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12 Beginner-Friendly Oblique Exercises for Rock-Solid Abs

 Written by 

Jordyn Snyder

 Last updated on 

Everyone dreams of chiseled, six-pack abs—but how often do you see people incorporating dedicated oblique exercises into their training sessions? 

The obliques and core are much more than aesthetics. Your obliques are used in countless exercises and daily activities, like rotating the body.

A man doing oblique exercises using a medicine ball
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The right oblique exercises can improve strength, balance, stability, and posture. We cover everything you need to know to get started in the article below. Read on for more information. 

What Are the Obliques?

Your core muscles are much more than your abdominal muscles. 

The transverse abdominis is the deepest layer of the ab muscles that helps with stabilization and posture. The quadratus lumborum and erector spinae help with balance and stability. 

But what about the oblique muscles? What are they?

The obliques are two pairs of muscles running along both sides of the torso. You have an external and internal oblique, each with a different focus for supporting abdominal exercises. 

External Obliques

Your external oblique sits closest to the surface and is the most significant muscle in the entire core. It helps with hip flexion and is used when you pull your knees toward the chest, like in movements with a knee raise. The external oblique also lets you rotate your torso and assist with spinal flexion and rotation.

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A 3D representation of the external obliques

Internal Obliques

The internal oblique sits right underneath the external oblique. This deep core muscle is critical for supporting your abdominal wall and keeping your body stable. The internal obliques help with torso rotation, alongside breathing during high-intensity exercise. 

The Benefits of Strong Obliques

Core exercises are often seen as something you throw into a random day in your training program or a way to get abs quickly. But your core comprises several muscles that are critical for daily activities, regardless if you’re in the gym five days a week or work a desk job. 

Strong obliques have several benefits, including the following: 

  • Enhanced balance and stability
  • Improve posture
  • It may reduce back pain
  • Improve other lifts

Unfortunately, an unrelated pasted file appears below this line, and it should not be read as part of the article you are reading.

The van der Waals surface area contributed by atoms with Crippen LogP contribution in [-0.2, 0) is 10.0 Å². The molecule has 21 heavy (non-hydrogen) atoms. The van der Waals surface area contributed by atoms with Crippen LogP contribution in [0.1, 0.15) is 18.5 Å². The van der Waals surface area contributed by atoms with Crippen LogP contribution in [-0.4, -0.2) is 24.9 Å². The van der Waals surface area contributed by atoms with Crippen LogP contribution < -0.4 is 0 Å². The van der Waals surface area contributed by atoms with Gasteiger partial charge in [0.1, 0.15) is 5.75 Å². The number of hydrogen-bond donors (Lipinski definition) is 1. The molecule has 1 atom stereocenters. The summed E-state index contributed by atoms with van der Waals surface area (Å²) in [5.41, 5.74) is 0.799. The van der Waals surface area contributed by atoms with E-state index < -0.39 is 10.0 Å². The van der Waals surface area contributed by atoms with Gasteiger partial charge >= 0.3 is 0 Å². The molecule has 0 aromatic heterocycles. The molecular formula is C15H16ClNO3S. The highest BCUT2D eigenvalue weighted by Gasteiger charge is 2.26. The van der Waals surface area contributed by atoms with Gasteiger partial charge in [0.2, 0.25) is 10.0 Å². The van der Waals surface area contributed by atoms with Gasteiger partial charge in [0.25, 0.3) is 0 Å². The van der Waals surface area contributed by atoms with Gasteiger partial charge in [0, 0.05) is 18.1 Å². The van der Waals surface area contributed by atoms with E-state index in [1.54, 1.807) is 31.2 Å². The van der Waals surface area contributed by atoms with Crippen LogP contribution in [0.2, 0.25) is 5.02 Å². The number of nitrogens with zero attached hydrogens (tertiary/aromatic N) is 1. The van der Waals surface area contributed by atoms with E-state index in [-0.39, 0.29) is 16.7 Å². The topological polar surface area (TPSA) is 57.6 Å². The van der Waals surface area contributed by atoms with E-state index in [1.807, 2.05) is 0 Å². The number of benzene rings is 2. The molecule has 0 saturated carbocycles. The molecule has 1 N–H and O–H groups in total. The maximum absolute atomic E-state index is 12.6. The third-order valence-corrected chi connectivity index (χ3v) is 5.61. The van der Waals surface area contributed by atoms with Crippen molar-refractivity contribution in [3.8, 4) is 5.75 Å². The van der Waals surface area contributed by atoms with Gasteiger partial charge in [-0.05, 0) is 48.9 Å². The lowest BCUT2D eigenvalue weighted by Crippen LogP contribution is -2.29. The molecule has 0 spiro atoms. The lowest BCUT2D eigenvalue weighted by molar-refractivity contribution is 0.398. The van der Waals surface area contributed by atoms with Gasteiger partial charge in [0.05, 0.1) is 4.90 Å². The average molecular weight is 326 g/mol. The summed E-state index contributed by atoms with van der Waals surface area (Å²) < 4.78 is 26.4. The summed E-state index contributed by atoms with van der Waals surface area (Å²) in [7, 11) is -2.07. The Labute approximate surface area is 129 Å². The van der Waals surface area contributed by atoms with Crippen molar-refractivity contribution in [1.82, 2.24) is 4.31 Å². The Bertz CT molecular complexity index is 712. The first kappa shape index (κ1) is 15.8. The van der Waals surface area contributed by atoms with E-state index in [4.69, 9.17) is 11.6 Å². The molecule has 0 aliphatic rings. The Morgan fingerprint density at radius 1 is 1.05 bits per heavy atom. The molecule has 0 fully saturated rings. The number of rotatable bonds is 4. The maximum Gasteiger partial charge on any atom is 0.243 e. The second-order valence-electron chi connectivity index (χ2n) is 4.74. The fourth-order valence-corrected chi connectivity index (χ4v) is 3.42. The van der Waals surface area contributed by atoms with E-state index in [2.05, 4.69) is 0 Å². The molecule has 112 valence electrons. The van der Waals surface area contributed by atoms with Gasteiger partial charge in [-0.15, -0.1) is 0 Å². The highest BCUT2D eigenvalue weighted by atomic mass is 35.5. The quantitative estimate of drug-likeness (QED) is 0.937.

There are countless reasons to incorporate oblique training into your weekly schedule. Most exercises are straightforward and can be added at the beginning or end of your routine. Many movements are also accessible and can be performed with or without equipment.

Better Balance and Stability

Your core consists of several muscles in the pelvis, lower back, hips, and stomach. Oblique exercises will engage many of these muscles, improving their strength, endurance, and stability.

This will allow your muscles to work harmoniously, allowing for more balance and steadiness. 

You may find other exercises, daily activities, and sports more manageable. This can be particularly useful if you’re older, as the balance can become problematic and lead to a lower quality of life.

Improve Posture

Whether you’re a server or work at a desk job, posture is critical for comfort and health. Poor posture can lead to health complications, like back pain, spinal dysfunction, and rounded shoulders.

And with more and more people spending time on their smartphones and computers, core exercises are becoming more critical.

Developing oblique and core strength can help you maintain correct posture. This will improve other areas of your life and may reduce the chance of health complications and pain.

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Helps With Back Pain 

Nearly 3 out of 10 adults in the United States experience lower back pain. 

Lower back pain can make other exercises and daily life more difficult. The pain can sometimes impact confidence, mental well-being, and relationships. 

Training your core and obliques may help reduce back pain. 

A stronger core will support your back, improve stability, and allow you to maintain better posture. Oblique exercises are straightforward, and many movements can be performed without equipment, so it’s a no-brainer why you may want to include them in your training regimen. 

Improves Other Lifts

Finally, training your core and obliques will enhance your other lifts. You use your torso for every compound lift. If your core isn’t strong enough, you may not progress on your deadlift, squat, bench press, or overhead press.

What’s more, a weak core may lead to poor technique, bad habits, strain, or injury. 

Adding dedicated core workouts to your training regimen will enhance your lifts and reduce the chance of injury. This is particularly helpful if you compete in powerlifting, strongman, or CrossFit tournaments.

The Best Oblique Exercises

1. Pallof Press

One of the best oblique workouts doesn’t even look like a workout. The Pallof Press is an anti-rotation movement—what’s anti-rotation, you ask? This means you’re preventing torso rotation, which enhances core stability and coordination. 

Here’s the Pallof Press technique: 

  1. Start by standing or kneeling beside a cable machine or a resistance band connected to a support. 
  2. Take a few steps back so that there is a constant tension in the band.
  3. Grip the band in both palms, tightening your core and squeezing the glutes. 
  4. Straighten your arms directly in front of you. Do not rotate your body, and keep your trunk completely stable.
  5. Pause for a moment before returning to the starting position. That’s one repetition. 

The Pallof Press is incredibly versatile and can be performed with resistance bands or a cable machine. Remember to keep your core tight and prevent the body from rotating. Perform three sets of 10–15 reps.

2. Suitcase Deadlift

The Suitcase Deadlift, or Single-Arm Side Deadlift, is an uncommon exercise, but it’s a perfect addition to any oblique workout routine. It’s a unilateral exercise, so there’s even muscle activation across both sides of the body. It’s an excellent exercise for heavy loads, building core strength, and improving coordination. 

Here’s how to perform the Suitcase Deadlift:

  1. Set a dumbbell, kettlebell, or loaded barbell next to your right or left foot.